Published: Everard Himmelreich, Warnambool Standard, 10 March 2010

FOUR fire towers in the south west are bristling with three different fire detection cameras as part of trial to determine whether fire-spotting systems can be improved.

The Mount Porndon tower, east of Camperdown, the Crowes tower near Lavers Hill and the Peters Hill and Mount Cowley towers near Lorne have each been equipped with FireWatch, EYEfi SPARC and ForestWatch detection systems.

The trial is being monitored and evaluated by the Bushfire Co-operative Research Centre (CR(-‘). Bushfire CRC research director Richard Thornton
said the local knowledge of fire-spotters was irreplaceable and there was no plan to replace them with cameras or any other technology.

He said the aim of the trial was to determine the ability of the three systems to detect fires early, exclude false alarms and integrate into existing fire services and processes, including the ability to give warnings to the community.

Dr Thornton said the cameras could be of great benefit to fire managers but more knowledge of their strengths and limitations was needed before they were adopted on a broader scale.

“We will be looking at how accurately and quickly they can detect when a fire starts and then compare this with other methods such as fire towers, spotter planes and satellites, and reports made by the public on the ground,” Dr Thornton said.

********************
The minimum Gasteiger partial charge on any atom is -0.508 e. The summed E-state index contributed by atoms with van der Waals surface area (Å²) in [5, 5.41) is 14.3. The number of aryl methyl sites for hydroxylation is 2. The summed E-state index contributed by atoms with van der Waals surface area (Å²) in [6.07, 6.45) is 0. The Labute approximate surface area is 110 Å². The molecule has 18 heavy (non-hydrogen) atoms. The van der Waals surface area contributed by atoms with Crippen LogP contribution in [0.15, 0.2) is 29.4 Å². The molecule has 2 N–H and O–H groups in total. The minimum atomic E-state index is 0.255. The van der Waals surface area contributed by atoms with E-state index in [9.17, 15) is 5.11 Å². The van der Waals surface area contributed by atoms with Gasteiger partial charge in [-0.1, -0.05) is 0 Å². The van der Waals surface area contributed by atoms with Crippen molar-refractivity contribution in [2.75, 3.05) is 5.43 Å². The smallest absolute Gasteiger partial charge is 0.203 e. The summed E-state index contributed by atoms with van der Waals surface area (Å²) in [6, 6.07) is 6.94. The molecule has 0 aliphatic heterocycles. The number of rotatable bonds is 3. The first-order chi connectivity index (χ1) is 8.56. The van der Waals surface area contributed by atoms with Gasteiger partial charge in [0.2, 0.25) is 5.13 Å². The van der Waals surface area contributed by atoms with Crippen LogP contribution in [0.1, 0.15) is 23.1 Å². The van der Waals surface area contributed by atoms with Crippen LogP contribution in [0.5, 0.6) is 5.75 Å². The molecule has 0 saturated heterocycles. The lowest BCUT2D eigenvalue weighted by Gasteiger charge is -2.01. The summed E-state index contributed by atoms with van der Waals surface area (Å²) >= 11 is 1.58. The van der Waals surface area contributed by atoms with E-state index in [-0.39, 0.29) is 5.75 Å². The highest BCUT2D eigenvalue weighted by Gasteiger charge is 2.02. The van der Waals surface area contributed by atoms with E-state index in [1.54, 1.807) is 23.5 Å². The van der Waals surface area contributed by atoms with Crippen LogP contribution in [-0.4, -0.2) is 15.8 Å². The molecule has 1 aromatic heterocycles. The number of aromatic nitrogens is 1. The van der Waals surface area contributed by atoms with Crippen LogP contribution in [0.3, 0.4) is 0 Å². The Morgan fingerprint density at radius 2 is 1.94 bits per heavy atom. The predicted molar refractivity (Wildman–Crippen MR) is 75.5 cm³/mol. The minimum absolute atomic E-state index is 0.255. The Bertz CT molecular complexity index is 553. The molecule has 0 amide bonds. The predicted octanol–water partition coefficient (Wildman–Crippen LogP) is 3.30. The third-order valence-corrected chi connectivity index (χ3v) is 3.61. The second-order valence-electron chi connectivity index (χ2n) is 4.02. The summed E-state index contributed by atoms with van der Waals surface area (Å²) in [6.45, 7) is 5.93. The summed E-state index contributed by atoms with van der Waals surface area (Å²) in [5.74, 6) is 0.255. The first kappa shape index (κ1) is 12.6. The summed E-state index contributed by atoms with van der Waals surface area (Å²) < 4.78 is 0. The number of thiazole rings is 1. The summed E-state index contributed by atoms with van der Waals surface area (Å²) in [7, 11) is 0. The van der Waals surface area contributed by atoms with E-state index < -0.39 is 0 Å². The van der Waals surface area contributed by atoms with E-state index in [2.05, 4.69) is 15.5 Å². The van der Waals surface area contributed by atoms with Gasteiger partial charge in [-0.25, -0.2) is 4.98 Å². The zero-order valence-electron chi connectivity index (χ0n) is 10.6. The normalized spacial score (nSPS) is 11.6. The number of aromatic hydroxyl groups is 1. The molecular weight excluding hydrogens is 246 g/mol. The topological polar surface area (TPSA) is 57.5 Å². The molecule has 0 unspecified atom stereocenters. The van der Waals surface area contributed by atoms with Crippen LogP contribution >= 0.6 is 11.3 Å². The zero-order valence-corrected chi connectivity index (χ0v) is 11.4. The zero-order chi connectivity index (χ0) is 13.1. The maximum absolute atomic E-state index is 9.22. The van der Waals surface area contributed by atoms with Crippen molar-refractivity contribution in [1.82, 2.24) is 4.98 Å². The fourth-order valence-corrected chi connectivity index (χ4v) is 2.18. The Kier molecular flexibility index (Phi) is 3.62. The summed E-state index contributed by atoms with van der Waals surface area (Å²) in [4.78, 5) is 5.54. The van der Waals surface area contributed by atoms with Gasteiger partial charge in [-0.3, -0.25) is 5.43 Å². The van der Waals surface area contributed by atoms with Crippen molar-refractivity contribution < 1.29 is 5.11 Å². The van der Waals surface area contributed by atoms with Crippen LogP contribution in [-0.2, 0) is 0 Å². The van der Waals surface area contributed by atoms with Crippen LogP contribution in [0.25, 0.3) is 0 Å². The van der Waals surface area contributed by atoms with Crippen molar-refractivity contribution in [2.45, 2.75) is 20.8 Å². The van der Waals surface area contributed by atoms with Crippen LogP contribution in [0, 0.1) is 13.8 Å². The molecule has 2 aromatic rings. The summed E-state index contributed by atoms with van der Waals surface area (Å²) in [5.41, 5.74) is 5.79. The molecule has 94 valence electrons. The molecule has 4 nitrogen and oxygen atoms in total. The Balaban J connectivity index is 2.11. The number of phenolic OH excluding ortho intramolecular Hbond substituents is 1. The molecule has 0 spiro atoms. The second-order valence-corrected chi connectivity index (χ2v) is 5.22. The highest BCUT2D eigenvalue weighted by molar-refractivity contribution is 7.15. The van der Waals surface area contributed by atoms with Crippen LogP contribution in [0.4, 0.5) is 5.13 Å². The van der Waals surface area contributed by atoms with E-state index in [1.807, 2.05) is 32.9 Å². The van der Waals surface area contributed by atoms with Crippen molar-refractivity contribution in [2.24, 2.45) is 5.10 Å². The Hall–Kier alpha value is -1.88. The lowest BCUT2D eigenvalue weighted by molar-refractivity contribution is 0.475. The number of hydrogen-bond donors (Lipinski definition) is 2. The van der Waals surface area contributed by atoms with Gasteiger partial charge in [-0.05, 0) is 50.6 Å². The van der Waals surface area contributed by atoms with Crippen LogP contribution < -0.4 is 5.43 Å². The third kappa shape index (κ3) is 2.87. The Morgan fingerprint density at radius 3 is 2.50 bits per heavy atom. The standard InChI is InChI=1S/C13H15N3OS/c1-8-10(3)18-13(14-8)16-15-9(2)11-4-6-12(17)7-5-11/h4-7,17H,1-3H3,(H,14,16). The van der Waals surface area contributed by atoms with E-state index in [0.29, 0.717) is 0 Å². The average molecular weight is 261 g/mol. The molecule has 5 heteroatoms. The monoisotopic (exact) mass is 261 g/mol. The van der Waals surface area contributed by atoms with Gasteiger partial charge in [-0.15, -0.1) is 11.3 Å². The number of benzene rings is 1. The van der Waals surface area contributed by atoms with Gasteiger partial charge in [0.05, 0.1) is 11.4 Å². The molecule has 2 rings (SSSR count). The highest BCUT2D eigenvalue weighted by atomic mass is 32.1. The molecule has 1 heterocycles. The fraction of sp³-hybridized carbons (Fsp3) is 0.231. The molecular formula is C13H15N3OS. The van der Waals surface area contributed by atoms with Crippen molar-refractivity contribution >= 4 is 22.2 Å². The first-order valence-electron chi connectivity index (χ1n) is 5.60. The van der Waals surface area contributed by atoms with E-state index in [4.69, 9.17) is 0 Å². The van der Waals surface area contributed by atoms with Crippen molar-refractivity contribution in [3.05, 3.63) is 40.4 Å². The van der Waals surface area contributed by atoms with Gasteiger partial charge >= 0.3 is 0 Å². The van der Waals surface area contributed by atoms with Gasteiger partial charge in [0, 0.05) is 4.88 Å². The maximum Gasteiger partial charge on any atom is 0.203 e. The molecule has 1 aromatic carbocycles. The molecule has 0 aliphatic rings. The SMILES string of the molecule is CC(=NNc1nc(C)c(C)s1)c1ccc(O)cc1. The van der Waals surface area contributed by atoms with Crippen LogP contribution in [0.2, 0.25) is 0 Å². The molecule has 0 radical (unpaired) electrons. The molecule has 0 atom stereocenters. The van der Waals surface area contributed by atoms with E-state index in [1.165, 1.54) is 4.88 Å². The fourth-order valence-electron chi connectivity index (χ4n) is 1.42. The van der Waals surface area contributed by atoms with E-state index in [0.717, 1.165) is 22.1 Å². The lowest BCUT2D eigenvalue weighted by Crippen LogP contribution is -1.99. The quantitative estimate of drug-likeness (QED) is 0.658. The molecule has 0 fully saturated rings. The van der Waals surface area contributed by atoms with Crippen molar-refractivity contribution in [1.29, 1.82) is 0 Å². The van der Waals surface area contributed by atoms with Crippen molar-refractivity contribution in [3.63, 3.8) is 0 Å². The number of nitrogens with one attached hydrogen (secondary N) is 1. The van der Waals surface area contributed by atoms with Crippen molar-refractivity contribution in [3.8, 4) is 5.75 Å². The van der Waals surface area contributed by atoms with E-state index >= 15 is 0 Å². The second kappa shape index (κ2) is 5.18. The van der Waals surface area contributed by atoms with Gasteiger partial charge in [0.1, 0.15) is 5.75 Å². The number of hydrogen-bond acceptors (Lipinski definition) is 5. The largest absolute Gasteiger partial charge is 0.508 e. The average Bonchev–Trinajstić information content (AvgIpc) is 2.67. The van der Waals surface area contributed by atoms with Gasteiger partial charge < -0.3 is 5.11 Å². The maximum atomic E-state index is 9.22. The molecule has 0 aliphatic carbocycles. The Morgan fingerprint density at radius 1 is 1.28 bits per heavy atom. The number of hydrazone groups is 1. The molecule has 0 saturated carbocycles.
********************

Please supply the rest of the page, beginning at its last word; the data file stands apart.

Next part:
“We will look at whether the technology adds anything to what we have got.”

He said there had been no commitment to buy any of the systems after the trial.

The FireWatch Australia system is founded on aerospace technology developed for the NASA Mars Pathfinder mission and incorporates an optical sensor, which boasts near-infrared sensing capabilities.

The enhanced spectral sensitivity permits detection across a wide range of visible light wavelength during both day and night- far superior to that of the human eye.

Each sensor rotates through 360 degrees every four to eight minutes, detecting smoke at distances of up to 40 kilometres away. Once smoke or fire is detected, an alarm with a corresponding image is transmitted to a control room at Deakin University’s Burwood campus where the image is rapidly assessed and the information disseminated to the relevant fire agencies, allowing them to commence their fire suppression activities.

Fire Watch uses embedded GPS mapping data to pinpoint the location of the fire with extreme accuracy.

FireWatch Australia managing director David Goodrich said the technology had been used for the past eight years in Germany and had reduced the area of forest burnt by more than 90 per cent. The EYEfi SPARC system was developed in Victoria and had already been used to monitor the Black Saturday fires last year.

It is a video camera-based system complemented by a Geographic Information System that allows the position of fires to be determined accurately.

The ForestWatch system was developed in South Africa and is another 24-hour video surveillance system that also provides precise locations of
fire outbreaks.

The trial will run until April or May this year.